So fast-forward to where we are now, and you know, the political environment in the United States has changed. We’ve seen a company, TerrAscend, entering the United States; we’ve seen Canopy Growth come really close to entering the United States, they’ve said they’re going to with the passage of the Farm Act. And I have to say: so there’s a huge value to having a New York Stock Exchange or a TSX listing, but with that said, the US market is really what these guys are after.

And I think after all these public deals that we’ve seen in the last few months, being on the CSE but being able to operate in the United States is a viable option, and you know, a lot of people say, Oh, Aphria should never do this, to be a CSE-listed company. Yeah, I bet if they could rewrite it, they would have just stayed on the CSE and been focused on the US. I expect to see, and I’m having conversations with a lot of people in Canada about this – we’re going to see LPs and MSOs in the United States hook up.

I don’t know that Aphria is the right one. I will drop this news: I know for a fact that there is an operator in the United States that put in a bid, or I don’t know if it’s an official bid, but tried to put in a bid for Aphria. And so I don’t think that’s the right one. I think Aphria is big, but if you’re a big MSO, here’s why it makes sense in general not to go after Aphria but in general: if you are operating in the United States, you can only operate in the United States; you can’t operate in the world, and as we know, north of the border, south of the border, across the oceans, things are happening.

And so if you want to be, in the long run, a big global player, yes, your whole company is at risk because you’re operating Federally illegally, but if you’re an MSO, you’re already in that boat. You can buy a Canadian LP and now have the world at your fingertips, whether we’re talking bout Germany or any of the other areas that are developing.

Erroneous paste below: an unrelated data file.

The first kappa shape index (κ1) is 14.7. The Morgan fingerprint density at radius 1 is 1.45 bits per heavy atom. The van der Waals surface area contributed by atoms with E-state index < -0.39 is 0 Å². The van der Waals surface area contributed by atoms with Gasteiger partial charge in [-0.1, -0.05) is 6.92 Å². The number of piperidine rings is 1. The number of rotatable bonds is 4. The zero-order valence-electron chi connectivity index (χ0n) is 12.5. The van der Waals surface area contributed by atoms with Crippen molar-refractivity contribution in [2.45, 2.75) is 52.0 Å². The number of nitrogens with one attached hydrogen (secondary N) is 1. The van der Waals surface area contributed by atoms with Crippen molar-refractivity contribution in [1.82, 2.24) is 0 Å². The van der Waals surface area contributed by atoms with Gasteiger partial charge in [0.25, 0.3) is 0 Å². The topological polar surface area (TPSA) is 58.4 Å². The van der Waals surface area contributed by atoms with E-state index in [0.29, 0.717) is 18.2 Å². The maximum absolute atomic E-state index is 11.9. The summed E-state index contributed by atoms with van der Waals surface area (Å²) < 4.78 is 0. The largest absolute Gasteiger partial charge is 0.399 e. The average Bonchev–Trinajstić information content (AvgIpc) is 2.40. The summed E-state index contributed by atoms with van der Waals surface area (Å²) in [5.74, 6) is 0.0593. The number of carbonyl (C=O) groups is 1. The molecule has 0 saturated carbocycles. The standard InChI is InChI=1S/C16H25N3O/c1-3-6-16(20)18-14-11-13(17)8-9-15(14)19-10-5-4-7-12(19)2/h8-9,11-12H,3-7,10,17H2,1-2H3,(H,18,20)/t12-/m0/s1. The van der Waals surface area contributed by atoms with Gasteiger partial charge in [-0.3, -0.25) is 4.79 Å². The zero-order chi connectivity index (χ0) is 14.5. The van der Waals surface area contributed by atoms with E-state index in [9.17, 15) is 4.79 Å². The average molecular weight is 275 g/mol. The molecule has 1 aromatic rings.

So I think things have changed a lot in the last year, and there’s a high likelihood, in my view, that we’ll see more LPs enter the United States or MSOs buy LPs in Canada. We’re going to see that integration.

James West:   Yeah, you bet. So what are the other sort of big, macro-picture things that you see happening in the cannabis space this year, Alan, at least in the first part of this year?

Alan Brochstein:   Well, so that’s not my biggest one. I think we’re going to see consolidation that I just described, but in the United States, I think a couple of big picture things that I’ve been sharing. Number one, I think that we just had a huge buying opportunity – and it’s not just in the US, but we saw all these deals come public, everybody dumped, dumped, dumped after they broke, and so I think that early in the year, we’re going to see a big rebound in some of the leading MSOs that have really followed. And I don’t even think you have to try too hard; just pick one or two or three, you don’t have to put a lot of thought into it, and you’re going to do well in that concept.

And I think also in the United States this year, we’re going to see some legislation, most likely in Colorado and maybe in Michigan as well – these are very different states; Colorado is the most mature, with big brands, big revenue, and then Michigan is up-and-coming. And in both those states, public companies cannot own the operators. But that is likely to change in both states this year, and it feeds into my other theme, which is, we’re going to see a lot more consolidation in the United States. And so that’s going to be a big theme, and I think it will get started pretty early.

James West:   Mm-hmm. We’ve seen some weakness in some of the larger IPO companies that came to market in the last half of 2018 – Curaleaf comes to mind, Acreage Holdings, MedMen, of course, the flagship super-voting structure that everybody likes to hate. Do you think these super-voting structures are going to become accepted in 2019? Do you think that we’re going to see more of them, or do you think that they’re going to sort of go by the wayside as the managers realize that investors don’t like these things?